Coin Heist By Elisa Ludwig
Publication Date: 10 June 2014 by Adaptive Studios
Disclaimer: I received a review copy c/o the Publisher, via Netgalley.
Summary: The last place you’d expect to find a team of criminals is at a prestigious Philadelphia prep school. But on a class trip to the U.S. Mint – which prints a million new coins every 30 minutes – an overlooked security flaw becomes far too tempting for a small group of students to ignore.
United by dire circumstances, these unlikely allies – the slacker, the nerd, the athlete, and the “perfect” student – band together to attempt the impossible: rob the U.S. Mint. The diverse crew is forced to confront their true beliefs about each other and themselves as they do the wrong thing for the right reasons.
Elisa Ludwig’s Coin Heist is a fun, suspenseful, and compelling thriller, told from the revolving perspectives of four teens, each with their own motive for committing a crime that could change all of their lives for the better—if they can pull it off.
Coin Heist was a solid action booked that kept me interested from the start.
Coin Heist follows four unlikely group of kids who attempts to create fake coins from their local Mint in order to save their school. I was really surprised at how good Coin Heist was. I loved books like this, but I was a little wary about how a bunch of teenagers would attempt to pull it off.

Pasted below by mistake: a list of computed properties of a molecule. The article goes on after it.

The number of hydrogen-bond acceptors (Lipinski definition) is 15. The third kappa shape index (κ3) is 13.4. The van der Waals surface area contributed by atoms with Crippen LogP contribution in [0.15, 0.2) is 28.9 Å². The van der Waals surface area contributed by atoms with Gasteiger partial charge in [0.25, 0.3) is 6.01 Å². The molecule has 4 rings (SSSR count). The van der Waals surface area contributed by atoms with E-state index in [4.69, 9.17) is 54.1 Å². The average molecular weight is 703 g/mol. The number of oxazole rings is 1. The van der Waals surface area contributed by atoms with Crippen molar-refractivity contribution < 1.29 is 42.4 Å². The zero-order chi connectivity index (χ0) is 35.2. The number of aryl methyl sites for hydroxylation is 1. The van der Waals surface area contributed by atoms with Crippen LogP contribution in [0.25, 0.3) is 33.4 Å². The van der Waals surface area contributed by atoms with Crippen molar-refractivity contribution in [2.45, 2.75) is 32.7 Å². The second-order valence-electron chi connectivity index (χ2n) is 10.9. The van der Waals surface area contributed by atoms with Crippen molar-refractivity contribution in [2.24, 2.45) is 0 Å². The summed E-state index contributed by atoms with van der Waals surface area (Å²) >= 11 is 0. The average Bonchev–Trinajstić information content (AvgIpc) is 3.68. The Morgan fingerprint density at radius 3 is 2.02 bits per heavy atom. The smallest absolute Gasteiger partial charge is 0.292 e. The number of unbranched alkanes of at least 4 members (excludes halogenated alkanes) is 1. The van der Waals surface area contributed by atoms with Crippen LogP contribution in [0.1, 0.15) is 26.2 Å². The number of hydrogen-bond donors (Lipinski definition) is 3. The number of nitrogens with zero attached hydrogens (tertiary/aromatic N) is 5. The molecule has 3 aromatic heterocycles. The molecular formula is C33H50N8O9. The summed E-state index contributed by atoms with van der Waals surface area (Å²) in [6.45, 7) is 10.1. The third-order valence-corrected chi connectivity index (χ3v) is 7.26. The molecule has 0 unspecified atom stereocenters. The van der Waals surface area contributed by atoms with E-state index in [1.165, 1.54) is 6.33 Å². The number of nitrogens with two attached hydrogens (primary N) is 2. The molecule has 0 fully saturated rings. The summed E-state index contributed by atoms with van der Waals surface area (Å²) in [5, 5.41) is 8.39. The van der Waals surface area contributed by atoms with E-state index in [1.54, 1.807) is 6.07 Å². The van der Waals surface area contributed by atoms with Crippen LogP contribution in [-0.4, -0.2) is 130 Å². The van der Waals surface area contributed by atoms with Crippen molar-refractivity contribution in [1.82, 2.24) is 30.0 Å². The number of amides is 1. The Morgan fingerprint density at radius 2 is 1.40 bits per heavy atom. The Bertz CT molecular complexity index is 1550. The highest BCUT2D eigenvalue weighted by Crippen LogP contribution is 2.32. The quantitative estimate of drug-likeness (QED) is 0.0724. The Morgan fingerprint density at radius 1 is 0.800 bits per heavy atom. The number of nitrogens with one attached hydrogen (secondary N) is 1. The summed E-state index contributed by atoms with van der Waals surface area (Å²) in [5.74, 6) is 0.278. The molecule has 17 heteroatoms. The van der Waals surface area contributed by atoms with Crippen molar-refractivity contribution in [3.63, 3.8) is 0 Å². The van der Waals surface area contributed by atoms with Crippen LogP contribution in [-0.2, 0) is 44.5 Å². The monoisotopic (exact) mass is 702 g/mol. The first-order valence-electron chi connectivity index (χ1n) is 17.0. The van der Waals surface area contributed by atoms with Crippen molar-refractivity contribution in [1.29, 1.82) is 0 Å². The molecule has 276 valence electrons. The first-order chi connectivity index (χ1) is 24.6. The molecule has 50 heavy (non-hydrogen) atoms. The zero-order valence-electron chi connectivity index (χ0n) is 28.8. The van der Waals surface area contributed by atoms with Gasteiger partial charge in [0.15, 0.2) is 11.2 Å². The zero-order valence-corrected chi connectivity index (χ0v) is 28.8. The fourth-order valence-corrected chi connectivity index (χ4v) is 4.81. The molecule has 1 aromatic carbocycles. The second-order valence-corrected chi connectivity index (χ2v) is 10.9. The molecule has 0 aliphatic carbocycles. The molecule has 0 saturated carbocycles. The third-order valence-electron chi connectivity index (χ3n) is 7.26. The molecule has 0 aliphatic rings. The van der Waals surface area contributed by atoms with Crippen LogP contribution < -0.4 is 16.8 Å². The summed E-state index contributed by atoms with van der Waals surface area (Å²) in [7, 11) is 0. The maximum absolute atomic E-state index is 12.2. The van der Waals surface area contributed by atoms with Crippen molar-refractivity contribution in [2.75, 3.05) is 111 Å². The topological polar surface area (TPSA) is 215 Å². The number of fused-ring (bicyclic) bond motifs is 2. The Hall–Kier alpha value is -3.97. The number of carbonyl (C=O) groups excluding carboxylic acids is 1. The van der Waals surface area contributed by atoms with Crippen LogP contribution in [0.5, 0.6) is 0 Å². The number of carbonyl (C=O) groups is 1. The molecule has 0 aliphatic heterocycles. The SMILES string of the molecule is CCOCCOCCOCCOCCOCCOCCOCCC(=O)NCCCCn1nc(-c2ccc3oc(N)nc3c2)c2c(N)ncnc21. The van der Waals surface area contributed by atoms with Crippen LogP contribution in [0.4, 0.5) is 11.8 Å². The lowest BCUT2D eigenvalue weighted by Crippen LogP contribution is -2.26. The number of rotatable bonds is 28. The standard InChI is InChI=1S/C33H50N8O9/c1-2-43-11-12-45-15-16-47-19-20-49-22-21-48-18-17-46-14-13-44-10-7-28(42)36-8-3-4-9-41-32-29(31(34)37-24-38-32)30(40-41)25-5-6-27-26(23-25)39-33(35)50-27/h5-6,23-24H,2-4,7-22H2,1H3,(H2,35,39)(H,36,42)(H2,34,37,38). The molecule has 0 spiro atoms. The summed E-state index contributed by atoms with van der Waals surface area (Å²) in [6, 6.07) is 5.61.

I enjoyed how diverse these group of friends are. They defied all status quo and really found themselves depending on one another for comfort. I could see myself a little in all of these characters; I was able to identify with the struggle of social status, the pretense of keeping it together and certainly with being a minority. The characters were very much enjoyable and well developed; there were a lot of character growth, each learning how to accept themselves and the circumstances they’re in.
The plot itself was wonderfully executed. It was a good blend of colourful teenage characters, humourous banter and action. The heist itself was well organized and was well thought of. It was interesting and a lot of fun being able to see the heist itself being organized and later put into play. In my head it made for such a good heist movie. My only issue with Coin Heist was the ending (of the heist). I wanted it to be something the kids saw through till the end on their own without help from adults (though I understood the rationale of having an adult coming to their rescue).
Overall, Coin Heist is a great book that delved into many social issues despite its focus being about a heist. Coin Heist is well rounded and also well written and worth reading. Highly recommended if you enjoy heists and action books.